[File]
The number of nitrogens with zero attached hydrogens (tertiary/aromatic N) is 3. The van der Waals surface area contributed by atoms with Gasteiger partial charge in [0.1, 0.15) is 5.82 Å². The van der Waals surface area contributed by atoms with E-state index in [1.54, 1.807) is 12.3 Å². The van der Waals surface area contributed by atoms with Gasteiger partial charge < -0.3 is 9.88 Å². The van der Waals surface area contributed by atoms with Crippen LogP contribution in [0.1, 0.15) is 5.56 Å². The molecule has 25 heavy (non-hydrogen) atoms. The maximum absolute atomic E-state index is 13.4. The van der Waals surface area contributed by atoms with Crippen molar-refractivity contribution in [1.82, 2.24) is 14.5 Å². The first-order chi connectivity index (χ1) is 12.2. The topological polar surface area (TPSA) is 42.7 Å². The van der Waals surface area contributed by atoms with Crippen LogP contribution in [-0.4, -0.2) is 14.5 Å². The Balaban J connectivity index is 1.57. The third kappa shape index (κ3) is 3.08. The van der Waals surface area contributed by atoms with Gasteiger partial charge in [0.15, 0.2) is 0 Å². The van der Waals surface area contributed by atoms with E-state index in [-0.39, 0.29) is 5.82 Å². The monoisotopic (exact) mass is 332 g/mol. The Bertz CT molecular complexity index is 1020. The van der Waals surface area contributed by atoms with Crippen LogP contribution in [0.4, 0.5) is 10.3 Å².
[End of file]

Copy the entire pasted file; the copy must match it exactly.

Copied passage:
The number of nitrogens with zero attached hydrogens (tertiary/aromatic N) is 3. The van der Waals surface area contributed by atoms with Gasteiger partial charge in [0.1, 0.15) is 5.82 Å². The van der Waals surface area contributed by atoms with E-state index in [1.54, 1.807) is 12.3 Å². The van der Waals surface area contributed by atoms with Gasteiger partial charge < -0.3 is 9.88 Å². The van der Waals surface area contributed by atoms with Crippen LogP contribution in [0.1, 0.15) is 5.56 Å². The molecule has 25 heavy (non-hydrogen) atoms. The maximum absolute atomic E-state index is 13.4. The van der Waals surface area contributed by atoms with Crippen molar-refractivity contribution in [1.82, 2.24) is 14.5 Å². The first-order chi connectivity index (χ1) is 12.2. The topological polar surface area (TPSA) is 42.7 Å². The van der Waals surface area contributed by atoms with Crippen LogP contribution in [-0.4, -0.2) is 14.5 Å². The Balaban J connectivity index is 1.57. The third kappa shape index (κ3) is 3.08. The van der Waals surface area contributed by atoms with Gasteiger partial charge in [0.15, 0.2) is 0 Å². The van der Waals surface area contributed by atoms with E-state index in [-0.39, 0.29) is 5.82 Å². The monoisotopic (exact) mass is 332 g/mol. The Bertz CT molecular complexity index is 1020. The van der Waals surface area contributed by atoms with Crippen LogP contribution in [0.4, 0.5) is 10.3 Å².